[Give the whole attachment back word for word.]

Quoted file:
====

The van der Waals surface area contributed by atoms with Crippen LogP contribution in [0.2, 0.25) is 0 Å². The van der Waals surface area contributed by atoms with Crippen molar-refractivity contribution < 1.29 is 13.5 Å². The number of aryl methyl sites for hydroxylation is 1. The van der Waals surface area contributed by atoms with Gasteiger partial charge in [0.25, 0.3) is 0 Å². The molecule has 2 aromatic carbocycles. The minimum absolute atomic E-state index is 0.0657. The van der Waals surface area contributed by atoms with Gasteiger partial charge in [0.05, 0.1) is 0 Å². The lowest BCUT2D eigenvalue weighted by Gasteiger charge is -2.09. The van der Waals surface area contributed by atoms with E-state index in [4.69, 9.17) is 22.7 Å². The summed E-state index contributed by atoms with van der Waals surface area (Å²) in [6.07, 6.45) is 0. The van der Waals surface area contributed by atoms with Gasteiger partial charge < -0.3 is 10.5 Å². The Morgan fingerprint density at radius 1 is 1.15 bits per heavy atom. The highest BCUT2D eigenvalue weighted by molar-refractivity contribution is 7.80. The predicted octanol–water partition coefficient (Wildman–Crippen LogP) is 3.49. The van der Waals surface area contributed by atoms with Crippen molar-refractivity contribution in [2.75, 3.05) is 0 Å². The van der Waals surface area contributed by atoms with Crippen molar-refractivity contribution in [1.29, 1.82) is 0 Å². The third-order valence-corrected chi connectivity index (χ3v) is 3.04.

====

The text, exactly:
The van der Waals surface area contributed by atoms with Crippen LogP contribution in [0.2, 0.25) is 0 Å². The van der Waals surface area contributed by atoms with Crippen molar-refractivity contribution < 1.29 is 13.5 Å². The number of aryl methyl sites for hydroxylation is 1. The van der Waals surface area contributed by atoms with Gasteiger partial charge in [0.25, 0.3) is 0 Å². The molecule has 2 aromatic carbocycles. The minimum absolute atomic E-state index is 0.0657. The van der Waals surface area contributed by atoms with Gasteiger partial charge in [0.05, 0.1) is 0 Å². The lowest BCUT2D eigenvalue weighted by Gasteiger charge is -2.09. The van der Waals surface area contributed by atoms with E-state index in [4.69, 9.17) is 22.7 Å². The summed E-state index contributed by atoms with van der Waals surface area (Å²) in [6.07, 6.45) is 0. The van der Waals surface area contributed by atoms with Gasteiger partial charge < -0.3 is 10.5 Å². The Morgan fingerprint density at radius 1 is 1.15 bits per heavy atom. The highest BCUT2D eigenvalue weighted by molar-refractivity contribution is 7.80. The predicted octanol–water partition coefficient (Wildman–Crippen LogP) is 3.49. The van der Waals surface area contributed by atoms with Crippen molar-refractivity contribution in [2.75, 3.05) is 0 Å². The van der Waals surface area contributed by atoms with Crippen molar-refractivity contribution in [1.29, 1.82) is 0 Å². The third-order valence-corrected chi connectivity index (χ3v) is 3.04.